If money was the most important thing in a business, anyone with money could succeed and yet there are countless examples of businesses who had money but failed. Why did that happen? They didn’t treat the customer as more important than time, money or their idea.

This question is a crucial litmus test for you as a small business owner. Get your head around the fact that that the reason you’re doing this is to get and keep customers - to get customers to buy more from you and refer others to you. Technology can save time but that is only useful if you leverage that time to earn more revenue or save costs.

It’s getting more customers that will make you run a better business because customers will tell you what they are willing to pay for and use, and how they wish to be treated.

Customer-centric marketing requires a modern business model

To get and keep customers, you have to have a functional business model. This is what many businesses have the most trouble with. By the time customers come to us at NewPath they’re already attached to a bunch of tools and technologies, but they’re unclear about their business model and how it operates. Your technology tools must support your business model.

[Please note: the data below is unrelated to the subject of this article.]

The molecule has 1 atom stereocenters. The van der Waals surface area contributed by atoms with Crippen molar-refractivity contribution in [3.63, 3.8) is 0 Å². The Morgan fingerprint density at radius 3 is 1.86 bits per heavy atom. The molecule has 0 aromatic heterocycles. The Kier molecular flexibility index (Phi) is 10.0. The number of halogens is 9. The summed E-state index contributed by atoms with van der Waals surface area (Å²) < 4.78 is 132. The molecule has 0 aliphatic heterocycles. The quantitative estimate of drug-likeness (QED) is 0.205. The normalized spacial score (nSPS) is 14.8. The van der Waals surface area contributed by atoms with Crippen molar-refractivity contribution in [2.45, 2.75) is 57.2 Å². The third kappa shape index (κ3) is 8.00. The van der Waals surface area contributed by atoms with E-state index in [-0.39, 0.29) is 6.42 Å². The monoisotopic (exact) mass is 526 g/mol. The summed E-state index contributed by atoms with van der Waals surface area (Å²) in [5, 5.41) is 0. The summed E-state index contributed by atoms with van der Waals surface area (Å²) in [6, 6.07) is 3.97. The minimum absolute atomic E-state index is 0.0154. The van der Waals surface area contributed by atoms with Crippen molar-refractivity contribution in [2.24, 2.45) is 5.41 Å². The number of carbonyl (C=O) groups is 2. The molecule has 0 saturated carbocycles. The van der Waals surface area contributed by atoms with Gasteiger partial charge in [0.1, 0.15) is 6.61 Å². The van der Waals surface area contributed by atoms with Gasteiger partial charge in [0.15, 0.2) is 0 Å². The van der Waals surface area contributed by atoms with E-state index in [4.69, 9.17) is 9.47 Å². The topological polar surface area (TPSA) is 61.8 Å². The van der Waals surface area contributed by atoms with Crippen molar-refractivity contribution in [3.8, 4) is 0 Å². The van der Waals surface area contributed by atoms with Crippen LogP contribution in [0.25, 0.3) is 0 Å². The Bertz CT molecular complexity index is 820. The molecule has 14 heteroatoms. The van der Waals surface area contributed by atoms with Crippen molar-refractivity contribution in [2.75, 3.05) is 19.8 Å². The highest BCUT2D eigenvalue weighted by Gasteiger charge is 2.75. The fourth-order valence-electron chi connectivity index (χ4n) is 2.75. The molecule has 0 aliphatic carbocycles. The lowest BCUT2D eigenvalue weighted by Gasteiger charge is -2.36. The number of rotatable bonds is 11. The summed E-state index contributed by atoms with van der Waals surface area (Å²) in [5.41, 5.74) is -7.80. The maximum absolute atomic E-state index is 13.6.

At NewPath Consulting, we onboard all new customers by taking them through a business model generation tool called the Business Model Canvas, created by a company called Strategyzer.

This process helps us to understand their current business model and also how the business wants to evolve. This exploration and documentation greatly helps us address real business challenges with the cloud tools we have at our disposal.

These three videos explain more:

Why every business needs a business model

(This is part of a short series of videos you can watch here.)

2. The Business Model Canvas theatre - a helpful analogy

3. The sections of the Business Model Canvas

Note that out of all the elements on the business model canvas, ‘customer’ appears twice. Money is represented, but only as a measure of whether you’re making more than you’re spending. Your idea (value proposition) is at the center, but doesn’t stand on its own.

Business Model 500x342
And what about time? It doesn’t even appear on the canvas. “A lot of business plans have time lines,” says Alex, “but really they’re irrelevant. The only time that matters is when you can start delivering value to your first customers. Then it’s about how you can scale to get more customers.”

At NewPath, we have taken many small businesses through the Business Model Canvas exercise. We have observed that many customers are clear about what appears on the right-hand side of the BMC: who your customers are, what you deliver to them, and where you interact with and find your customers, as well as how you make revenue.

What’s not usually as clear is the execution - all the things that appear on the left-hand side of the BMC (or backstage, as you’ll see in the video above): their key activities, the resources they need to make these happen, and the partners who will help raise visibility and even provide customer referrals.